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John W. Kluge Center

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Title: John W. Kluge Center  
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Subject: Romila Thapar, Kluge Prize, Kluge Scholars' Council, Peter Xavier Price, Gerhard Casper
Collection: Library of Congress
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John W. Kluge Center

Romila Thapar at the Kluge Center inaugural
In June 2014, the John W. Kluge Center of the Library of Congress held a seminar focusing on astrobiology. Panel members (l to r) Robin Lovin, Derek Malone-France, and Steven J. Dick


The John W. Kluge Center provides senior scholars, post-doctoral fellows, and doctoral candidates opportunities for research and study at the Library of Congress. Established in 2000 within the restored Thomas Jefferson Building, the Center is named for its benefactor, John W. Kluge who donated $60 million to support an academic center where accomplished senior scholars and junior post-doctoral fellows might gather to make use of the Library's collections and to interact with members of Congress. [1] In addition, his gift established a $1 million Kluge Prize to be given in recognition of a lifetime of achievement in the human sciences. [2]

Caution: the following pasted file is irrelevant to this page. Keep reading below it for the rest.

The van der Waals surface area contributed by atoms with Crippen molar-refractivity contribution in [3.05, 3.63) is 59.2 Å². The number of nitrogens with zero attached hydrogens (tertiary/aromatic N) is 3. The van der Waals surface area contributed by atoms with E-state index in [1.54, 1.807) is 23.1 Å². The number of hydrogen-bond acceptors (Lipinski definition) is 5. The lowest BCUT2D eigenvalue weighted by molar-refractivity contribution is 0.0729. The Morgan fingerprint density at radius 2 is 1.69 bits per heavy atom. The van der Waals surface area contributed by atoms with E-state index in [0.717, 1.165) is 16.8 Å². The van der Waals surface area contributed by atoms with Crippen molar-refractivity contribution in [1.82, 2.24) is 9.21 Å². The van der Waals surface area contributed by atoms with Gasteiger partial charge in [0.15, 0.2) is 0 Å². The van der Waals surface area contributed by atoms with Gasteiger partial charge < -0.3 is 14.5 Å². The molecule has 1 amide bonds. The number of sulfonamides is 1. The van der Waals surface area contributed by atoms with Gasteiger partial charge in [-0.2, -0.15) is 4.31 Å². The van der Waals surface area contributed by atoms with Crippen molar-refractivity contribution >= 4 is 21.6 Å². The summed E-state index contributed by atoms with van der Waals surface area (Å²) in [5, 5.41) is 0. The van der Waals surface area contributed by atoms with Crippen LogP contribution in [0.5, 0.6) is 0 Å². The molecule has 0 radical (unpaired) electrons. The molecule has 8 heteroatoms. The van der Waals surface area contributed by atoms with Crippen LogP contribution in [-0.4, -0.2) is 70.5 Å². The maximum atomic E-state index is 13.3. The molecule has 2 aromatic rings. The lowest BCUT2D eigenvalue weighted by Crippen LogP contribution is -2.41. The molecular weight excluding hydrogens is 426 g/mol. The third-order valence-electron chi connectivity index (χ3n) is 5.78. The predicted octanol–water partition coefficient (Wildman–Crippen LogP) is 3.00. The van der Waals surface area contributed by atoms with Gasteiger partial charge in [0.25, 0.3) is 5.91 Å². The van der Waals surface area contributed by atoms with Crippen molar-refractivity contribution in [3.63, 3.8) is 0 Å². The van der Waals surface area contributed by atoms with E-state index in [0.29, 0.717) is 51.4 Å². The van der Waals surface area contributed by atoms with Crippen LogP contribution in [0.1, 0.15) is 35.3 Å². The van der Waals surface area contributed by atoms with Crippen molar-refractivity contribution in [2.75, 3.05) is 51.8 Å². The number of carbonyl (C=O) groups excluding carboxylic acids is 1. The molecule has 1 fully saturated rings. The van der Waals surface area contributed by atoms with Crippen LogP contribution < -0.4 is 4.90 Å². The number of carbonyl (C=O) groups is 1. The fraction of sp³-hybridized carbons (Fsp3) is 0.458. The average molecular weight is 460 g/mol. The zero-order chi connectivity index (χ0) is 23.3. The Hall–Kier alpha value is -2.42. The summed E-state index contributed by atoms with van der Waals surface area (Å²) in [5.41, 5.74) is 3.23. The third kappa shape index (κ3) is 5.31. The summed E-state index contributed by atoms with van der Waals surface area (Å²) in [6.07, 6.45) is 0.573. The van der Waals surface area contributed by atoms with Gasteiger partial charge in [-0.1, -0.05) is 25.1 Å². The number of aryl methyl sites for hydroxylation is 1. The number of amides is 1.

The Kluge Center hosts frequent public lectures, conferences, symposia and other events in support of and based on the work of its resident scholars. Past resident scholars have included Václav Havel, Jaroslav Pelikan, John Hope Franklin, Robert V. Remini, William Roger Louis, Fernando Henrique Cardoso, Abdolkarim Soroush, Klaus Larres, Xiang Lanxin, Melvyn P. Leffler, Ambassador Teresita Schaffer, David Grinspoon, Steven J. Dick, Morton Kondracke, and Cardinal Theodore Edgar McCarrick.

The Center also comprises The Kluge Scholars' Council, a body of distinguished scholars, convened by the Librarian of Congress, to advise on matters related to scholarship at the Library, with special attention to the Kluge Center and the Kluge Prize.



WHEREAS, American self-government was created by a very small group of people who were thinkers as well as doers; and among them, Thomas Jefferson asked to be remembered as the founder of an educational institution rather than as President of the United States; and building on Jefferson's own library, the Congress of the United States has built the Library of Congress into the largest collection of knowledge in human history; and